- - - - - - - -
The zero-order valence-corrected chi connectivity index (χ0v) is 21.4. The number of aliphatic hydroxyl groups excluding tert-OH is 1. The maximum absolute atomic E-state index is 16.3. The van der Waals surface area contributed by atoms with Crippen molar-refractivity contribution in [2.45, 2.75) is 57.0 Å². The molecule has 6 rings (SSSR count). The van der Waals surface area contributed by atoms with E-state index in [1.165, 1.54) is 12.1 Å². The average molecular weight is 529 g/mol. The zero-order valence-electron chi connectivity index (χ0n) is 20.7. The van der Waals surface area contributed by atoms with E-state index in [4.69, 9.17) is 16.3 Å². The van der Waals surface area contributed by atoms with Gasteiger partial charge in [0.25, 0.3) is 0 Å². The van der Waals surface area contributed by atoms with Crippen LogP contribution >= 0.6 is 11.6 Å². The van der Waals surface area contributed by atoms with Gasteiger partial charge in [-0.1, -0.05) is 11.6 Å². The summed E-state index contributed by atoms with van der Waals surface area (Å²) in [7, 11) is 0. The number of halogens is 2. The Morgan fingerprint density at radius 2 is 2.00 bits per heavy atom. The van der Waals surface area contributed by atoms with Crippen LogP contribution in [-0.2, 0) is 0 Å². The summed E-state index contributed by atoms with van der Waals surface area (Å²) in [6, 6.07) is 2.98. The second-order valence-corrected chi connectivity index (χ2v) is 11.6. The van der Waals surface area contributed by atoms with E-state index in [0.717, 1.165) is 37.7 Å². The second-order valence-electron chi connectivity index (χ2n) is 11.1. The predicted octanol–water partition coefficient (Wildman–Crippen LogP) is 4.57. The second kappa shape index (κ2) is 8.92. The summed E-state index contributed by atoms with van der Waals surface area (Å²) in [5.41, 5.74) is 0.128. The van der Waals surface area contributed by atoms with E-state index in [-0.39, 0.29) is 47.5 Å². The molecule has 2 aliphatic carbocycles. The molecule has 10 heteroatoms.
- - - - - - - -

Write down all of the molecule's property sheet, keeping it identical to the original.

The zero-order valence-corrected chi connectivity index (χ0v) is 21.4. The number of aliphatic hydroxyl groups excluding tert-OH is 1. The maximum absolute atomic E-state index is 16.3. The van der Waals surface area contributed by atoms with Crippen molar-refractivity contribution in [2.45, 2.75) is 57.0 Å². The molecule has 6 rings (SSSR count). The van der Waals surface area contributed by atoms with E-state index in [1.165, 1.54) is 12.1 Å². The average molecular weight is 529 g/mol. The zero-order valence-electron chi connectivity index (χ0n) is 20.7. The van der Waals surface area contributed by atoms with E-state index in [4.69, 9.17) is 16.3 Å². The van der Waals surface area contributed by atoms with Gasteiger partial charge in [0.25, 0.3) is 0 Å². The van der Waals surface area contributed by atoms with Crippen LogP contribution >= 0.6 is 11.6 Å². The van der Waals surface area contributed by atoms with Gasteiger partial charge in [-0.1, -0.05) is 11.6 Å². The summed E-state index contributed by atoms with van der Waals surface area (Å²) in [7, 11) is 0. The number of halogens is 2. The Morgan fingerprint density at radius 2 is 2.00 bits per heavy atom. The van der Waals surface area contributed by atoms with Crippen LogP contribution in [-0.2, 0) is 0 Å². The summed E-state index contributed by atoms with van der Waals surface area (Å²) in [6, 6.07) is 2.98. The second-order valence-corrected chi connectivity index (χ2v) is 11.6. The van der Waals surface area contributed by atoms with E-state index in [0.717, 1.165) is 37.7 Å². The second-order valence-electron chi connectivity index (χ2n) is 11.1. The predicted octanol–water partition coefficient (Wildman–Crippen LogP) is 4.57. The second kappa shape index (κ2) is 8.92. The summed E-state index contributed by atoms with van der Waals surface area (Å²) in [5.41, 5.74) is 0.128. The van der Waals surface area contributed by atoms with E-state index in [-0.39, 0.29) is 47.5 Å². The molecule has 2 aliphatic carbocycles. The molecule has 10 heteroatoms.